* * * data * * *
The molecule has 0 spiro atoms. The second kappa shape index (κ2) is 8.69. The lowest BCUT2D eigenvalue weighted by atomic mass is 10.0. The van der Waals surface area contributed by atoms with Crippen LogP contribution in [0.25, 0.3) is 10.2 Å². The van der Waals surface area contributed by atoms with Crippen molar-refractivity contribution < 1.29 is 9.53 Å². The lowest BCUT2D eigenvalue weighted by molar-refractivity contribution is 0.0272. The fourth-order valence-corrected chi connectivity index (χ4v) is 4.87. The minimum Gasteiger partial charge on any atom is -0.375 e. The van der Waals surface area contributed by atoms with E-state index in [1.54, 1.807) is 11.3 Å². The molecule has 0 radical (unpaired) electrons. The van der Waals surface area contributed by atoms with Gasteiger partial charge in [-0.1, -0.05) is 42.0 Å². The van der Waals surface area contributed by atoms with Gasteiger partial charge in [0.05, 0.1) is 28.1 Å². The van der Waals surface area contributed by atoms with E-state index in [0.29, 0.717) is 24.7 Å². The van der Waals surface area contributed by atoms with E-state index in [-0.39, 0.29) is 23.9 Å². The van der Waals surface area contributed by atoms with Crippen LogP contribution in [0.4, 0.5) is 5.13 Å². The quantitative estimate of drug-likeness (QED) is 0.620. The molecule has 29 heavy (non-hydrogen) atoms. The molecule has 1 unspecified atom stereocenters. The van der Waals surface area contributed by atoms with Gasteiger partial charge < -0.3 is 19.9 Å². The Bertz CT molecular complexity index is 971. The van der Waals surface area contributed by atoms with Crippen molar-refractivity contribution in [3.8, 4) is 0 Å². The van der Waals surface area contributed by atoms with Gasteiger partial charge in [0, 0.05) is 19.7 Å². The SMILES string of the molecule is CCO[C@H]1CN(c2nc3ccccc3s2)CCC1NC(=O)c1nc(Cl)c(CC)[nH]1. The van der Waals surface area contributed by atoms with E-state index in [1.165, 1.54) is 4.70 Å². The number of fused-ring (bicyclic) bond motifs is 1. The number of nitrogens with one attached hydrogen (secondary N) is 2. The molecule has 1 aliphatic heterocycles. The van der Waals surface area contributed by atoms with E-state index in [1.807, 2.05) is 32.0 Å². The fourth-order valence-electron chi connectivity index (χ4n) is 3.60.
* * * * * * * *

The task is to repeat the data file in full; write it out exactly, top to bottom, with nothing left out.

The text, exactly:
The molecule has 0 spiro atoms. The second kappa shape index (κ2) is 8.69. The lowest BCUT2D eigenvalue weighted by atomic mass is 10.0. The van der Waals surface area contributed by atoms with Crippen LogP contribution in [0.25, 0.3) is 10.2 Å². The van der Waals surface area contributed by atoms with Crippen molar-refractivity contribution < 1.29 is 9.53 Å². The lowest BCUT2D eigenvalue weighted by molar-refractivity contribution is 0.0272. The fourth-order valence-corrected chi connectivity index (χ4v) is 4.87. The minimum Gasteiger partial charge on any atom is -0.375 e. The van der Waals surface area contributed by atoms with E-state index in [1.54, 1.807) is 11.3 Å². The molecule has 0 radical (unpaired) electrons. The van der Waals surface area contributed by atoms with Gasteiger partial charge in [-0.1, -0.05) is 42.0 Å². The van der Waals surface area contributed by atoms with Gasteiger partial charge in [0.05, 0.1) is 28.1 Å². The van der Waals surface area contributed by atoms with E-state index in [0.29, 0.717) is 24.7 Å². The van der Waals surface area contributed by atoms with E-state index in [-0.39, 0.29) is 23.9 Å². The van der Waals surface area contributed by atoms with Crippen LogP contribution in [0.4, 0.5) is 5.13 Å². The quantitative estimate of drug-likeness (QED) is 0.620. The molecule has 29 heavy (non-hydrogen) atoms. The molecule has 1 unspecified atom stereocenters. The van der Waals surface area contributed by atoms with Gasteiger partial charge < -0.3 is 19.9 Å². The Bertz CT molecular complexity index is 971. The van der Waals surface area contributed by atoms with Crippen molar-refractivity contribution in [3.8, 4) is 0 Å². The van der Waals surface area contributed by atoms with Gasteiger partial charge in [0, 0.05) is 19.7 Å². The SMILES string of the molecule is CCO[C@H]1CN(c2nc3ccccc3s2)CCC1NC(=O)c1nc(Cl)c(CC)[nH]1. The van der Waals surface area contributed by atoms with E-state index in [1.165, 1.54) is 4.70 Å². The number of fused-ring (bicyclic) bond motifs is 1. The number of nitrogens with one attached hydrogen (secondary N) is 2. The molecule has 1 aliphatic heterocycles. The van der Waals surface area contributed by atoms with E-state index in [1.807, 2.05) is 32.0 Å². The fourth-order valence-electron chi connectivity index (χ4n) is 3.60.